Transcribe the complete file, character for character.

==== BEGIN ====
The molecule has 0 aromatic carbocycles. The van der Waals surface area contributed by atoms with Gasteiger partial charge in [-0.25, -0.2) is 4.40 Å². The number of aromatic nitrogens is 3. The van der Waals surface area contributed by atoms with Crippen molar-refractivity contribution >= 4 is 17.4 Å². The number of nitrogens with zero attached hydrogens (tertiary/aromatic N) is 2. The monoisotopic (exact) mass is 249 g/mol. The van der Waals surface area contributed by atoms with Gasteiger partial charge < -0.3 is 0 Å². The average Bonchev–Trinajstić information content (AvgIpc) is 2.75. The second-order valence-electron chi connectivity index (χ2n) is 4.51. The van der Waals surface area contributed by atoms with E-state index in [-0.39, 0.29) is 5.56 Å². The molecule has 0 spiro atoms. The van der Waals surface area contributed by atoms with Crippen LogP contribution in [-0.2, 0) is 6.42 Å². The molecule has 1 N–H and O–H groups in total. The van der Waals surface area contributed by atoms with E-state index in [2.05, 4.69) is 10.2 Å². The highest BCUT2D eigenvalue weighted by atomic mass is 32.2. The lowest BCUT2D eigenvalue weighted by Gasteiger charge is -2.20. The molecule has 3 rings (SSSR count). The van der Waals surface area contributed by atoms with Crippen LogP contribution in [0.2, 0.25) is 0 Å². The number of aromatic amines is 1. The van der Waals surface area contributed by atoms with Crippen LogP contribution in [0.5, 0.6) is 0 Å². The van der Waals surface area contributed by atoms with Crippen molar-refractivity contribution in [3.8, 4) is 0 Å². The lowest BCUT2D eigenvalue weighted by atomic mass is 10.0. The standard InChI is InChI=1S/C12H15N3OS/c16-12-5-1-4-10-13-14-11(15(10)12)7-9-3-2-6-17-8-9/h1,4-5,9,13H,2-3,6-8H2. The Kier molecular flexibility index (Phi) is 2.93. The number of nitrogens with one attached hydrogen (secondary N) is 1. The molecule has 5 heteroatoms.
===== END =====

The molecule has 0 aromatic carbocycles. The van der Waals surface area contributed by atoms with Gasteiger partial charge in [-0.25, -0.2) is 4.40 Å². The number of aromatic nitrogens is 3. The van der Waals surface area contributed by atoms with Crippen molar-refractivity contribution >= 4 is 17.4 Å². The number of nitrogens with zero attached hydrogens (tertiary/aromatic N) is 2. The monoisotopic (exact) mass is 249 g/mol. The van der Waals surface area contributed by atoms with Gasteiger partial charge < -0.3 is 0 Å². The average Bonchev–Trinajstić information content (AvgIpc) is 2.75. The second-order valence-electron chi connectivity index (χ2n) is 4.51. The van der Waals surface area contributed by atoms with E-state index in [-0.39, 0.29) is 5.56 Å². The molecule has 0 spiro atoms. The van der Waals surface area contributed by atoms with Crippen LogP contribution in [-0.2, 0) is 6.42 Å². The molecule has 1 N–H and O–H groups in total. The van der Waals surface area contributed by atoms with E-state index in [2.05, 4.69) is 10.2 Å². The highest BCUT2D eigenvalue weighted by atomic mass is 32.2. The lowest BCUT2D eigenvalue weighted by Gasteiger charge is -2.20. The molecule has 3 rings (SSSR count). The van der Waals surface area contributed by atoms with Crippen LogP contribution in [0.2, 0.25) is 0 Å². The number of aromatic amines is 1. The van der Waals surface area contributed by atoms with Crippen LogP contribution in [0.5, 0.6) is 0 Å². The van der Waals surface area contributed by atoms with Crippen molar-refractivity contribution in [3.8, 4) is 0 Å². The lowest BCUT2D eigenvalue weighted by atomic mass is 10.0. The standard InChI is InChI=1S/C12H15N3OS/c16-12-5-1-4-10-13-14-11(15(10)12)7-9-3-2-6-17-8-9/h1,4-5,9,13H,2-3,6-8H2. The Kier molecular flexibility index (Phi) is 2.93. The number of nitrogens with one attached hydrogen (secondary N) is 1. The molecule has 5 heteroatoms.